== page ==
A girl I know, let’s call her Jane, told me that she had been diagnosed with an anxiety disorder recently to which I responded, “Oh, me too. I’m here if you need someone to talk to”. Her eyes welled up with tears, she thanked me and said, “I’ve felt so alone.” That sentence has stuck with me ever since. It broke my heart because I completely understood what she meant. I wished I had all the answers to give and all the reasons why she was feeling the way she felt. I wish I had said more. I wish I could have done more to help her. But I didn’t say anything else because I didn’t know how. Because I am still trying to figure out how to live with it myself.
It’s been just over a year since having what I now know was my first panic attack. I had no idea what was going on- I couldn’t breathe, my heart was racing, my chest hurt and my mind was telling me that I was about to die. I literally thought I was dying. A few days later, I had something similar at work and went straight to the emergency room. They ran a litany of tests- blood, breathing, x-rays, etc- and they all came up normal. Nothing is wrong with you. Perhaps you just had a panic attack. (As if I was overreacting and it was no big deal that I thought I was dying and couldn’t catch my breath) Long story short, another doctor told me I suffer from General Anxiety Disorder with panic attacks, prescribed me medication for when I have another, and referred me to a therapist. Truth be told, I was relieved to get a diagnosis. Suddenly, so much of my personality, my decisions, and who I am began to make sense. I‘ve known since I was a teenager that I suffer from depression (more about that at another time. These two do intertwine quite a bit but that’s for another post). But now I felt that maybe I wasn’t so strange or weird for constantly worrying. I have a disorder that often times controls me. I also realized, much more importantly, that I wasn’t a bad Christian. I have been told so many times, indirectly and directly, that I just need to trust God more. I’ve wanted to scream at people “I’M TRYING!” And then, of course, I would worry that I was worrying too much. A vicious cycle really.
So, why am I writing about this? Honestly, because I can’t stop thinking about it. And I wondered, how many people don’t even know what it means to have an anxiety disorder? I’ve had discussions with people about the difference between suffering from depression and being sad for a time. There’s confusion and the word is over used in our society. But I think the same applies to anxiety. It’s normal to worry about things in life- a presentation at work, a final exam, a relationship on the rocks. Worrying and being anxious is a part of what it means to be human. But there’s a difference with anxiety disorders. For me, worry consumes my life, lasts for months, and is often over things that I know aren’t worth worrying over. And yet, I can’t control it. I can’t stop myself. It often causes me to have trouble sleeping and makes me irritable towards others. I’ll share an example from just the other day when my husband went straight from work to a dinner with his coworkers. Apparently, being out past 8 pm and not answering his phone (which, I later found out had died because he had been at work since 6 am) was enough for my brain to go into overdrive. By the time he got home, I was curled in a ball in bed, tears streaming down my face, barely able to breathe, convinced that he was dead on the side of the road. No amount of telling myself that he was fine worked. I was paralyzed in fear and dread, convinced my husband had died and I was all alone. It took only a matter of an hour between his last text for me to panic. And then when he got home, I yelled at him for not considering my feelings! And this is what it’s like almost daily for me. I don’t have a panic attack that often, but that fear and dread surrounds everything I do. I worry about people liking me, replay conversations in my head, stress that I will lose my job or that we can’t pay our bills, practically wait for the phone call to be told I someone I love has died and on and on it goes.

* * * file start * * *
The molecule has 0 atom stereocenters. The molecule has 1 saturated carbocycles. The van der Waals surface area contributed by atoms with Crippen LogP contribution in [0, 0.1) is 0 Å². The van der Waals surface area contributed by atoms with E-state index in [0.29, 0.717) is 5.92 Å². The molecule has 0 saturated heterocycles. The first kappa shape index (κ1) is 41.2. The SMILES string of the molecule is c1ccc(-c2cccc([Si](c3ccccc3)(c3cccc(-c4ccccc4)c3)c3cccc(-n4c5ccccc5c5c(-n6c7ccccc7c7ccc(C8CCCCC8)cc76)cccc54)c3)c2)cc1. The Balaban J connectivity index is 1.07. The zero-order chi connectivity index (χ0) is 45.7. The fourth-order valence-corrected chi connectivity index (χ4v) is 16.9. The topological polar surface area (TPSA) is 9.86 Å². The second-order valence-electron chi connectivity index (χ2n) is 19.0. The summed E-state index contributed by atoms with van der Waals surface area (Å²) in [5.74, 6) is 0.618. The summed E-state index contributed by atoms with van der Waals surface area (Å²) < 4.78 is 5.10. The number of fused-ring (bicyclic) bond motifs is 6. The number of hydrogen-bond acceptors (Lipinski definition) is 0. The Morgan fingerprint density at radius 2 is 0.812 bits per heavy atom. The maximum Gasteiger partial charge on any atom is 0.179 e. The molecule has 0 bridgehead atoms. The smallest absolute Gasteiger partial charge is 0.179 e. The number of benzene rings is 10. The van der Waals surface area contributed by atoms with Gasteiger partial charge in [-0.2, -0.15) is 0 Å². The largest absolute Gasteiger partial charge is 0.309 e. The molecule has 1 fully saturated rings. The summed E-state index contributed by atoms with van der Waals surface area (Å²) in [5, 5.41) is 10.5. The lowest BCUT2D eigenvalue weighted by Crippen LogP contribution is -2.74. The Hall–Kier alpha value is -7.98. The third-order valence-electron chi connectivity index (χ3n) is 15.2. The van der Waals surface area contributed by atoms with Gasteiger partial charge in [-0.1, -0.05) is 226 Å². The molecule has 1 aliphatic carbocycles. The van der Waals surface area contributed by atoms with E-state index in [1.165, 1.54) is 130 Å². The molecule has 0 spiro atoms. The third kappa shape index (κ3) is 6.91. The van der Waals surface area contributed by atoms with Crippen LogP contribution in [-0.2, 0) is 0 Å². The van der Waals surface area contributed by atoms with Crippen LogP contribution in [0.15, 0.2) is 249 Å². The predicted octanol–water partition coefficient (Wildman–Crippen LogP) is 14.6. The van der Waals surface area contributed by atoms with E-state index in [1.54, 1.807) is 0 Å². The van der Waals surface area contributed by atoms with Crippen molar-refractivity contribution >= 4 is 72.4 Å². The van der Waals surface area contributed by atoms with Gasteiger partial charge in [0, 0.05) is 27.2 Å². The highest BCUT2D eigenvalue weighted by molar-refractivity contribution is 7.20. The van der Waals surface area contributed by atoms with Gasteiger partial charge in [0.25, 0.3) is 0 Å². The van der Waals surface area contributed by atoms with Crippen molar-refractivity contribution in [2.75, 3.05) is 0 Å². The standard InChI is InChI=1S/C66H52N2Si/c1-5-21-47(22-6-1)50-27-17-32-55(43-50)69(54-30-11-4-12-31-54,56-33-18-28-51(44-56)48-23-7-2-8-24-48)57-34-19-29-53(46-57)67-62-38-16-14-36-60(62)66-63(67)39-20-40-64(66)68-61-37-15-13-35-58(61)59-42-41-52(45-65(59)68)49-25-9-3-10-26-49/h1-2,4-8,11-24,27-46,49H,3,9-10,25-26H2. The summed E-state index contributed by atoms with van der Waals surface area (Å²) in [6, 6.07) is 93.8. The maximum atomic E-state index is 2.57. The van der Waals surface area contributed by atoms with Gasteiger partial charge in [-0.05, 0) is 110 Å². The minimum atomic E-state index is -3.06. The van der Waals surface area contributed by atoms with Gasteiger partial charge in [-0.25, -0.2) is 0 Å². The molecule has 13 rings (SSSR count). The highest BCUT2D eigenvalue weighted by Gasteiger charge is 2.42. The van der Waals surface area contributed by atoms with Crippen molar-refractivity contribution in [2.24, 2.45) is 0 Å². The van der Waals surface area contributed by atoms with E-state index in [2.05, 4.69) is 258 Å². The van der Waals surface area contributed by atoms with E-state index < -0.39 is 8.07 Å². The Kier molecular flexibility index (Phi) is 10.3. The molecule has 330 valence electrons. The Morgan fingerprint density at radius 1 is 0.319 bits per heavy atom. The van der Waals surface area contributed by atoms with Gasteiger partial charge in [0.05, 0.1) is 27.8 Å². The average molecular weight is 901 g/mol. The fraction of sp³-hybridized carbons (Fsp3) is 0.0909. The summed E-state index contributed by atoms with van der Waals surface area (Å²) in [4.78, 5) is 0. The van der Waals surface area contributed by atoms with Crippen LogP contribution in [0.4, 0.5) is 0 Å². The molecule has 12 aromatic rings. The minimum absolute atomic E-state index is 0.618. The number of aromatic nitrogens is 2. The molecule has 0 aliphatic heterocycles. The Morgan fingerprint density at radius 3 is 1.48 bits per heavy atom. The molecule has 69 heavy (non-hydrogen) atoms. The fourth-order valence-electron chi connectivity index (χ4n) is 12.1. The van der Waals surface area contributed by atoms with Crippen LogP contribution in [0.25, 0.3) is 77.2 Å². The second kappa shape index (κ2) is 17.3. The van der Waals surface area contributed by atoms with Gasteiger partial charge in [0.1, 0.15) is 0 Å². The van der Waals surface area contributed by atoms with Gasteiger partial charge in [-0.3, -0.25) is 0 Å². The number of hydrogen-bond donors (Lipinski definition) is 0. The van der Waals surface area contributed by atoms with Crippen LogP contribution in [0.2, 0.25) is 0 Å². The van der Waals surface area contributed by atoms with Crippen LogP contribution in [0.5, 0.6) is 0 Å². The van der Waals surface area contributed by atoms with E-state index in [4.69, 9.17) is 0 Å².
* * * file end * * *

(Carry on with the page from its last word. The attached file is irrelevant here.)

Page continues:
I’ve never really shared how intense my anxiety can get. I don’t know if anyone knows how entrenched my soul is with fear. It isn’t something you tell people, because will they understand? And of course, there’s the added worry that I always have about what people with think of me. So I have anxiety just over telling people that I have anxiety. If that makes sense. I was unable to write this post the last couple days because I wasn’t sure I wanted anyone to see me. I actually stress about every single post I’ve written and get anxious each time I sit down to write for this blog. Am I ready for people to know that I am broken? Will they judge me? Or think I’m overreacting? Or worse, crazy?
Well, I’m trying to overcome the fear and anxiety that so often runs my life. It leaves me afraid to take action, to try new things, to step out in faith, to look for a new job or practice calligraphy for fear of failure. It makes me worry that no one likes me and that everything I do is wrong. It leaves me terrified to post this.
What are you afraid of? What part of your life is controlled by fear? Will you take just one small step to overcome it? If I can do it, so can you. Take that step.